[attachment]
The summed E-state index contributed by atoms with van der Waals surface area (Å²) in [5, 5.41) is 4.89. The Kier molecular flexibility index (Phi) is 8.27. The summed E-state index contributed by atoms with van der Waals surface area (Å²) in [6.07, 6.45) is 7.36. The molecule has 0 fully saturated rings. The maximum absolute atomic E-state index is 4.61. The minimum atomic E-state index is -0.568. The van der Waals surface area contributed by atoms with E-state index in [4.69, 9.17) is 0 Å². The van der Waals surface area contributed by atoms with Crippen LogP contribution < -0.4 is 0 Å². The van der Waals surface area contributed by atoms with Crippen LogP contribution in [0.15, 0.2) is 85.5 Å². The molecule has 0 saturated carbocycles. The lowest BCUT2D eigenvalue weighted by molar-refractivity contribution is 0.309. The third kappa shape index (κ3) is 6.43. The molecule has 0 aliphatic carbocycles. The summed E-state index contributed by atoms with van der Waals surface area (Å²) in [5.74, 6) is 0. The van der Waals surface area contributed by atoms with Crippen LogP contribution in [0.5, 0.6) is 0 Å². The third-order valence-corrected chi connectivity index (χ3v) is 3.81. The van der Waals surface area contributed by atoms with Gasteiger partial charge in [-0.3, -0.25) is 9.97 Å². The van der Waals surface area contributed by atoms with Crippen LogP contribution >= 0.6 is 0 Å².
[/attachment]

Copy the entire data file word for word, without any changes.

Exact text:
The summed E-state index contributed by atoms with van der Waals surface area (Å²) in [5, 5.41) is 4.89. The Kier molecular flexibility index (Phi) is 8.27. The summed E-state index contributed by atoms with van der Waals surface area (Å²) in [6.07, 6.45) is 7.36. The molecule has 0 fully saturated rings. The maximum absolute atomic E-state index is 4.61. The minimum atomic E-state index is -0.568. The van der Waals surface area contributed by atoms with E-state index in [4.69, 9.17) is 0 Å². The van der Waals surface area contributed by atoms with Crippen LogP contribution < -0.4 is 0 Å². The van der Waals surface area contributed by atoms with Crippen LogP contribution in [0.15, 0.2) is 85.5 Å². The molecule has 0 saturated carbocycles. The lowest BCUT2D eigenvalue weighted by molar-refractivity contribution is 0.309. The third kappa shape index (κ3) is 6.43. The molecule has 0 aliphatic carbocycles. The summed E-state index contributed by atoms with van der Waals surface area (Å²) in [5.74, 6) is 0. The van der Waals surface area contributed by atoms with Crippen LogP contribution in [0.5, 0.6) is 0 Å². The third-order valence-corrected chi connectivity index (χ3v) is 3.81. The van der Waals surface area contributed by atoms with Gasteiger partial charge in [-0.3, -0.25) is 9.97 Å². The van der Waals surface area contributed by atoms with Crippen LogP contribution >= 0.6 is 0 Å².